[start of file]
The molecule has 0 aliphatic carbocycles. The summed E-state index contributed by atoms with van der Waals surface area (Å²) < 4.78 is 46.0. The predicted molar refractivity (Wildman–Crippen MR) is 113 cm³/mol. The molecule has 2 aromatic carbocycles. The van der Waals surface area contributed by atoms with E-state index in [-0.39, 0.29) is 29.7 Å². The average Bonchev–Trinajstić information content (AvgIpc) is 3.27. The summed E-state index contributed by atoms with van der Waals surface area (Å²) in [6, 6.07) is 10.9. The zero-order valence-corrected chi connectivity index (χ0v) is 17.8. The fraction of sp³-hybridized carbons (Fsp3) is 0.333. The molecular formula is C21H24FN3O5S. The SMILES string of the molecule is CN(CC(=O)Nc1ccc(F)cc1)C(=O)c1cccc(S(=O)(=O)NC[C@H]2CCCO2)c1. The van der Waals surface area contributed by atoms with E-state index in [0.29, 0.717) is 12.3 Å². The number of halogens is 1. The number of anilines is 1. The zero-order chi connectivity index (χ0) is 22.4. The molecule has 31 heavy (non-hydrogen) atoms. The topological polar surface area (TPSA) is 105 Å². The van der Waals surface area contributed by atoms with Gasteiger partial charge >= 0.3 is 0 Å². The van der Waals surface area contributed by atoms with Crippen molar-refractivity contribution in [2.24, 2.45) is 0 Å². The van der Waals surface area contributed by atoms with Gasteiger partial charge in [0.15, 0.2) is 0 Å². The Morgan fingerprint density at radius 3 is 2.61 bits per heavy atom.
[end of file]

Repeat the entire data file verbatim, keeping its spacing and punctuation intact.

The molecule has 0 aliphatic carbocycles. The summed E-state index contributed by atoms with van der Waals surface area (Å²) < 4.78 is 46.0. The predicted molar refractivity (Wildman–Crippen MR) is 113 cm³/mol. The molecule has 2 aromatic carbocycles. The van der Waals surface area contributed by atoms with E-state index in [-0.39, 0.29) is 29.7 Å². The average Bonchev–Trinajstić information content (AvgIpc) is 3.27. The summed E-state index contributed by atoms with van der Waals surface area (Å²) in [6, 6.07) is 10.9. The zero-order valence-corrected chi connectivity index (χ0v) is 17.8. The fraction of sp³-hybridized carbons (Fsp3) is 0.333. The molecular formula is C21H24FN3O5S. The SMILES string of the molecule is CN(CC(=O)Nc1ccc(F)cc1)C(=O)c1cccc(S(=O)(=O)NC[C@H]2CCCO2)c1. The van der Waals surface area contributed by atoms with E-state index in [0.29, 0.717) is 12.3 Å². The number of halogens is 1. The number of anilines is 1. The zero-order chi connectivity index (χ0) is 22.4. The molecule has 31 heavy (non-hydrogen) atoms. The topological polar surface area (TPSA) is 105 Å². The van der Waals surface area contributed by atoms with Gasteiger partial charge >= 0.3 is 0 Å². The van der Waals surface area contributed by atoms with Crippen molar-refractivity contribution in [2.24, 2.45) is 0 Å². The van der Waals surface area contributed by atoms with Gasteiger partial charge in [0.15, 0.2) is 0 Å². The Morgan fingerprint density at radius 3 is 2.61 bits per heavy atom.